The next A. M., the 18th, at 8 o'clock; the regiment left Camp Willard, and, escorted by the 24th regiment N. Y. S. M., the fire department of the city, and Doring's band, marched through crowds of citizens, who seemed to have turned out en masse to the court house, where it was presented with a regimental flag— the stars and stripes—by the Hon. George .Gould, on behalf of a few young ladies of Troy. These ceremonies ended, the procession, after marching through several of the principal streets, halted near the steamboat landing and the regiment went on board two barges which had been provided by the State for its transportation. At 12 o'clock the barges left the dock in tow for Albany. On its arrival there it was placed on one barge, which, with another barge, was made fast (one being placed on each side) to the steamboat "Alida," on board of which was the 3d N.Y. Vols., Col. Townsend, and at about 5 o'clock P. M. started for New York. About four miles below Albany the lines were cut by order of Col. Carr, and the barge with the 2d regiment was towed back to Albany by the "Corning." At Albany the regimen with its baggage, was transferred to the steamboat "New World," and about 9 o'clock P. M. again started for New York, where it arrived at 9 o'clock the next morning, marched up Broadway to Devlin's building, on Canal street and there quartered during its stay in that city.
On the21st the regiment was provided with knapsacks, can-teens and camp equipage, and on the afternoon of the 22d embarked on the steamer "James Adger," which immediately left the dock and anchored off the Battery. At about 1 o'clock the next morning the steamer sailed, and at 4 o'clock on the morning of the 24th-arrived at Fortress Monroe. During the forenoon the regiment disembarked, and at about noon marched across the bridge over "Mill Creek" to the mainland, where pickets were thrown out and tents pitched. This was the first encampment in Virginia, outside of Fortress Monroe, of volunteer troops in the United States service after the commencement of the rebellion. During this day the pickets captured Col. Sewell, Maj. Gary, and another officer of the rebel army, all of whom were taken to Fortress Monroe and delivered to Gen. Butler, who was then commanding the post.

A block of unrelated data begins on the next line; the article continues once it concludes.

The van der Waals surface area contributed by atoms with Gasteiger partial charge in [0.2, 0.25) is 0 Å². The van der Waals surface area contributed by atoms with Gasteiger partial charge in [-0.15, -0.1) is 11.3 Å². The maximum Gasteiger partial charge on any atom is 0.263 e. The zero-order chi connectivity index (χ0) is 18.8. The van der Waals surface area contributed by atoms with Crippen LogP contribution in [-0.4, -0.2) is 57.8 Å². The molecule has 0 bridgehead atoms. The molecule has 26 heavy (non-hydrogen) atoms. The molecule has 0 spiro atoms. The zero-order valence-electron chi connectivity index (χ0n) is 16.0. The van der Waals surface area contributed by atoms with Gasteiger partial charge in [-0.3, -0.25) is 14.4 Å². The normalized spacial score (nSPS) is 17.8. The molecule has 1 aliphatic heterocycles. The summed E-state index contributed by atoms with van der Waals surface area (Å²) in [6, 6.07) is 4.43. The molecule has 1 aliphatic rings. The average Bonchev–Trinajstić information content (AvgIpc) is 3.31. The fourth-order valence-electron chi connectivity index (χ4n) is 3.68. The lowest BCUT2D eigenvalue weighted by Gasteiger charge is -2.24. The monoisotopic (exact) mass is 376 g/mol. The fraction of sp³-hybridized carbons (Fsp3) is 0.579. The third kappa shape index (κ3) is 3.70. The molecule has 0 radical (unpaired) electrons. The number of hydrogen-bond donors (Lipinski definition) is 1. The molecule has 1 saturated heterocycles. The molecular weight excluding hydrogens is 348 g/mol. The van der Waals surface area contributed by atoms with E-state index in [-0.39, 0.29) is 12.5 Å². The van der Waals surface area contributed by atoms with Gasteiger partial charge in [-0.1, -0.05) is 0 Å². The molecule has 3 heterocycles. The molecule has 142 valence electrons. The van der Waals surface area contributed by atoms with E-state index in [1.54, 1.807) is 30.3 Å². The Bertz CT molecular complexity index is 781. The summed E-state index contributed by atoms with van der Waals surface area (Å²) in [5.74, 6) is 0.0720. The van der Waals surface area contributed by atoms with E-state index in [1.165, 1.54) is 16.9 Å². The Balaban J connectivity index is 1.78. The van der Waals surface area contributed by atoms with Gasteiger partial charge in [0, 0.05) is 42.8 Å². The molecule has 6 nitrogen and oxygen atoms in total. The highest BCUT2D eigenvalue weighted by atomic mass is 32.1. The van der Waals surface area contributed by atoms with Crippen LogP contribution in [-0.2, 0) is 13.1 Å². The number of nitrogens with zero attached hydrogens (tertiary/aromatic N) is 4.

In honor of the home of the regiment the camp was christened by Col. Carr [??] "Camp Troy," but the name was afterwards changed by order of Gen. Peirce to "Camp Hamilton."
The theoretic instruction of officers and non-commissioned officers and company drills were at once, resumed, and drills in the manual of arms and by regiment commenced. On the 27th two bronze six pdr. field pieces were received from the fortress by Col. Carr, who at once placed them in charge of company F, Capt. Park.
The following named regiments arrived and encamped near the 2d N. Y. as follows, viz : the 1st Vermont volunteers and the 5th N. Y. vols. (Duryeas Zouaves), May 25th ; the 1st N. Y. the 29th the 3d June 6th, and the 10th on the 8th. The Vermont regiment remained but one day then moved to Newport News.